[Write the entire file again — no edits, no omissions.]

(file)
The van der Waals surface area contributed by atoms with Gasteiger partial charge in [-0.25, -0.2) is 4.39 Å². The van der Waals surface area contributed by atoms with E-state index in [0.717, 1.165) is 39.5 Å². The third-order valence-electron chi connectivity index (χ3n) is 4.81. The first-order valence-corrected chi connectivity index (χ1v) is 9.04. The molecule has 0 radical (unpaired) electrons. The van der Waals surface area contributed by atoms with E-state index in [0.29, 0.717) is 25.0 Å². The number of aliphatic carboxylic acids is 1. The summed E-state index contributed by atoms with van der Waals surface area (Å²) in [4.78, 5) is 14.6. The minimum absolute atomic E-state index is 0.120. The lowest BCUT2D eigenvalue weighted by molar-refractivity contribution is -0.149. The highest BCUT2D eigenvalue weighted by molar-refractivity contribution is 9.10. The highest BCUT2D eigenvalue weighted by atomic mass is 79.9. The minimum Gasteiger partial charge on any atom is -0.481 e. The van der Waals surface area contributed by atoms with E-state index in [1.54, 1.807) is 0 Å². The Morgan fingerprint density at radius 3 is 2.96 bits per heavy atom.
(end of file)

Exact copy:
The van der Waals surface area contributed by atoms with Gasteiger partial charge in [-0.25, -0.2) is 4.39 Å². The van der Waals surface area contributed by atoms with E-state index in [0.717, 1.165) is 39.5 Å². The third-order valence-electron chi connectivity index (χ3n) is 4.81. The first-order valence-corrected chi connectivity index (χ1v) is 9.04. The molecule has 0 radical (unpaired) electrons. The van der Waals surface area contributed by atoms with E-state index in [0.29, 0.717) is 25.0 Å². The number of aliphatic carboxylic acids is 1. The summed E-state index contributed by atoms with van der Waals surface area (Å²) in [4.78, 5) is 14.6. The minimum absolute atomic E-state index is 0.120. The lowest BCUT2D eigenvalue weighted by molar-refractivity contribution is -0.149. The highest BCUT2D eigenvalue weighted by molar-refractivity contribution is 9.10. The highest BCUT2D eigenvalue weighted by atomic mass is 79.9. The minimum Gasteiger partial charge on any atom is -0.481 e. The van der Waals surface area contributed by atoms with E-state index in [1.54, 1.807) is 0 Å². The Morgan fingerprint density at radius 3 is 2.96 bits per heavy atom.